Sachin wanted to pack me off from West indies tour: Ganguly

Sachin Tendulkar almost sent an errant Sourav Ganguly home midway from the Caribbean tour of 1997 for not doing what he had been told to to do by the now retired legendary batsman. After the humiliating defeat in the 3rd Test match against West Indies, Ganguly was told to go for a morning run, which he didn’t; Ganguly reveals in his new book.

The incident happened immediately after the third Test in Barbados which India lost narrowly by 38 runs. Set to chase 120 on a wearing track with uneven bounce, the visitors collapsed for a paltry 81. The Windies trio of Ian Bishop, Curtley Ambrose and Franklyn Rose ripped through the Indian batting line-up.

Ganguly begins the anecdote with an admission: "My fault, actually." Then he goes on write, "Sachin was utterly dejected and very angry with us. To get him to think positive and stop beating himself and us up so much, I asked him to tell me what to do. "Go for a run tomorrow morning," he said.

“It’s a story to tell now, but when he found out that I had missed the morning run the next day, his face was almost purple with anger. He told me, in language that cannot be printed, that he was going to send me home and I should sort myself out because my career could be ending. The thought of being sent home was enough to light a fire under my shoes. I wouldn’t have broken any records, never have, never will, but from the next morning, I was up and running.”

This comes from the new book Sachin Tendulkar: The man cricket loved back, which is Ganguly’s recollection of his former opening partner. 41 reminiscences and essays on the greatest star to ever grace the game complete the anthology, which has been put together by an online website.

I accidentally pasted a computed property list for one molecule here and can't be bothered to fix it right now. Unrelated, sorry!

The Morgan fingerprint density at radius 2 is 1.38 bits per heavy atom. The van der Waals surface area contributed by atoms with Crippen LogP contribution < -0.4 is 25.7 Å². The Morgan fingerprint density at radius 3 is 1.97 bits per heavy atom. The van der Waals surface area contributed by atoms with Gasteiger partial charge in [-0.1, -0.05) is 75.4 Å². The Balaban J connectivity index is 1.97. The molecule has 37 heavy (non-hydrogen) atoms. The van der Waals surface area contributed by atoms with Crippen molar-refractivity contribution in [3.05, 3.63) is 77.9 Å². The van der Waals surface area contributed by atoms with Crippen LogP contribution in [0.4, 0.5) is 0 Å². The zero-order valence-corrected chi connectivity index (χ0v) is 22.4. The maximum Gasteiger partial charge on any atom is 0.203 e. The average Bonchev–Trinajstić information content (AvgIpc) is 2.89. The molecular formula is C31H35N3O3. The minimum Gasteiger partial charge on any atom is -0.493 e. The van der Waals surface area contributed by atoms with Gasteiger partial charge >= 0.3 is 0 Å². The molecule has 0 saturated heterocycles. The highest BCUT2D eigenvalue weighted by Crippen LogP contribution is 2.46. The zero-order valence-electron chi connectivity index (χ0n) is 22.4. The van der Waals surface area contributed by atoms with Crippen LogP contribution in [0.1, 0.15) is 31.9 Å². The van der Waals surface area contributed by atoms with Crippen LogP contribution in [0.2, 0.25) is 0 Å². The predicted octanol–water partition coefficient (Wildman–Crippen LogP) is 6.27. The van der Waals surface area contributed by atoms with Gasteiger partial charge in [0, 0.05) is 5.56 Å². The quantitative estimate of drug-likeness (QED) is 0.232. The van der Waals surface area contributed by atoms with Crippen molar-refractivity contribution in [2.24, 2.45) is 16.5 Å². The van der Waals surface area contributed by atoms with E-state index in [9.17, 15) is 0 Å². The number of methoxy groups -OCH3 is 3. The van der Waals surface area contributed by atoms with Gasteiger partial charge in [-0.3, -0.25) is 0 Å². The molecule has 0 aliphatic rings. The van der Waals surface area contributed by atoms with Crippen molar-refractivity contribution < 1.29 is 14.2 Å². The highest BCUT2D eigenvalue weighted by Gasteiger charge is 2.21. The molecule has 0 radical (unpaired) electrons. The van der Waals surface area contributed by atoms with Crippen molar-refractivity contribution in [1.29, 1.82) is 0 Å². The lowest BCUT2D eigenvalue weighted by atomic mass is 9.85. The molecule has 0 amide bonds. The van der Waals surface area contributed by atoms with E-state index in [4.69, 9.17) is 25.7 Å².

As a captain, Tendulkar was seen as a failure. Under his captaincy, India won four Tests and lost nine. But Ganguly provides a justification of sorts for the poor record even as he takes an indirect dig at the current skipper MS Dhoni.

"Sachin was a better captain than his results show and better than people make him out to be. He led on some very tough tours - South Africa, West Indies, Sri Lanka and Australia - and it must be said he didn't lose eight in a row. This when he didn't have a very good team around him. The older players were fading and the newcomers were too raw," he explains.

Every article in the book lauds the Mumbai batting maestro. But when high praise comes from Allan Donald, who took the wicket of Tendulkar 10 times in the five Tests and five ODIs where both figured, it perhaps means a little more.

In the article headlined, The man who made you plan for weeks, the South Africa speedster writes, "You didn't work Tendulkar out in days. You had to plan for him weeks in advance. Otherwise, he could frustrate bowlers. When Hansie Cronje was the captain, our thinking was that the first 20 balls we had to make Tendulkar play every single one, even if we leaked runs. We also decided that we were not going to test him with the short ball early on: it was an easy way for him to get himself into his innings. We wanted to make him sweat as much as we could.

He goes on to say, "When a great batsman is in form, that is when you get really challenged as a fast bowler. Tendulkar turned that bowler's ego to his advantage. We saw it dozens of times, when he counterpunched really well. He had that ability, when the bowler was at his best and in fantastic rhythm and bowling at his optimum pace, to come in and change the state of the game, to hit you off your line, get you out of the attack. He was careful, but if you offered him half a chance he would make you pay. With Tendulkar you were always working with fine, fine margins."

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